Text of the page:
Now the pipeline has become the issue, not only because of the pollution threat that it holds for the Irkut River, but also because, in the eyes of veteran Baikal defenders, the whole project smacks of an elaborate, expensive ruse to keep the pulp plant operating indefinitely on Baikal.

"What kind of a boss would throw away tens of millions of rubles on a temporary measure," asked Rasputin in a published interview. "In my view it is clear that this temporary measure is being done in order to be left behind as a permanent one."

The offending pipeline, estimated to cost 100 million rubles ($155 million at the official exchange rate), is also symbolic of a larger issue. At a time when public debate is being invited on a wide range of subjects, it struck some here as galling that the decision to build the pipeline was sprung on an unsuspecting public, apparently even against the advice of consulting scientists.

Speaking at a meeting in Irkutsk, Yuri Izrael, chairman of the State Committee for Hydrometeorology and Control of Natural Resources, said an ecological review of the pipeline should be conducted since it could have a harmful effect on forests and could damage the ecological system of the Irkut River. But when and how any such review will be conducted is still unknown.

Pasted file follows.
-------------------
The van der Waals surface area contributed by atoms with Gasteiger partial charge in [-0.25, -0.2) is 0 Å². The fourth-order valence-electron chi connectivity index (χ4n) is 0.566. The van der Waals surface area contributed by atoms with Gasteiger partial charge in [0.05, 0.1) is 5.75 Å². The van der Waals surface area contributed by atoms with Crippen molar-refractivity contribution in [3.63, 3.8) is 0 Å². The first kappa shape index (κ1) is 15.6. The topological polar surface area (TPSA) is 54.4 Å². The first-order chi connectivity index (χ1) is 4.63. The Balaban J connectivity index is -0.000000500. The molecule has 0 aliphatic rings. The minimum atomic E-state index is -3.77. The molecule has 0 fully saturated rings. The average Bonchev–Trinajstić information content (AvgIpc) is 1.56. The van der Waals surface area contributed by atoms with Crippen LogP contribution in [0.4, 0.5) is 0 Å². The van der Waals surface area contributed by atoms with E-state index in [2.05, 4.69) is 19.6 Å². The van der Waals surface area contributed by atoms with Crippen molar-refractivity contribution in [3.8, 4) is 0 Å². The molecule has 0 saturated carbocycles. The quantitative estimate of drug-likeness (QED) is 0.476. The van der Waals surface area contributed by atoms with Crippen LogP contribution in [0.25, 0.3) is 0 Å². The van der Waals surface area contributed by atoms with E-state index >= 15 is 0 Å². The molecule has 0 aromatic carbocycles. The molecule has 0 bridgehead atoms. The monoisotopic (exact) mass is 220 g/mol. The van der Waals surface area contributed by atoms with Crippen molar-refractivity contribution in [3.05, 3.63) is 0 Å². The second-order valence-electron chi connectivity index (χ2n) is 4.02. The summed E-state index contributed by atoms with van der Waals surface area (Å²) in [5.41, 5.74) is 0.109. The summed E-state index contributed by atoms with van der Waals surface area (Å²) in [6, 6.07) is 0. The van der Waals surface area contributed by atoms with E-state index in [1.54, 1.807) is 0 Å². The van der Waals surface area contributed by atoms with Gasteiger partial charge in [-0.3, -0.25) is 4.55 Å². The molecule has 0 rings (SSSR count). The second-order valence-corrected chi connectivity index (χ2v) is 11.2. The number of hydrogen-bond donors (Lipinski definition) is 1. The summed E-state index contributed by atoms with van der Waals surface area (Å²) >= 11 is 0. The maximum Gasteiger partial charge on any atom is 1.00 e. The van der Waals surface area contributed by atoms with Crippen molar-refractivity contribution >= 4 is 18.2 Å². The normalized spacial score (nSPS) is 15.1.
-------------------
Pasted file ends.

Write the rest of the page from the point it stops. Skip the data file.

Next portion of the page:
It is this closed-door policy that suggests to the environmentalists that despite glasnost, or "openness," and the new attention paid to ecology, the five-year plan remains supreme.

At this point, the two camps are irrevocably split. Officials of the Baikalsk factory, beset by criticism, are refusing any interviews to foreign or Soviet journalists. Among the enviromentalists, there is a deep, abiding mistrust in everything coming out of Minlesbumprom.

"The ministry has lied to us before. There were other decrees before, and each time they went around them," said Rostivslav Phillipov, a Siberian writer who has been active in the struggle. "You can be lied to once; the second time, you will do some checking." A Unique Creation of Nature

Lake Baikal is one of the Soviet Union's great resources, a unique creation of nature: It holds 80 percent of the country's fresh water supply and 20 percent of the world's. It covers 8,850 square miles, and its crescent-shaped length stretches about 450 miles, as far as the distance between Moscow and Leningrad. But its most fascinating characteristics are its depth -- in places, more than a mile -- and its purity: They say here that one can see a stone lying more than 130 feet below the surface.

At its warmest, the lake's water reaches 61 degrees Fahrenheit, but the optimum temperature for its unique plant and fish life is between 35 and 39 degrees. Of its 2,500 species, 75 percent are unknown elsewhere in the the world.

A critical creature for Baikal's survival is a species of microplankton called the Baikal epischura, which filters the lake's water and is largely responsible for its cleanliness. According to one estimate, 7 percent of Baikal's pure water has been affected by damage to epischura's habitat.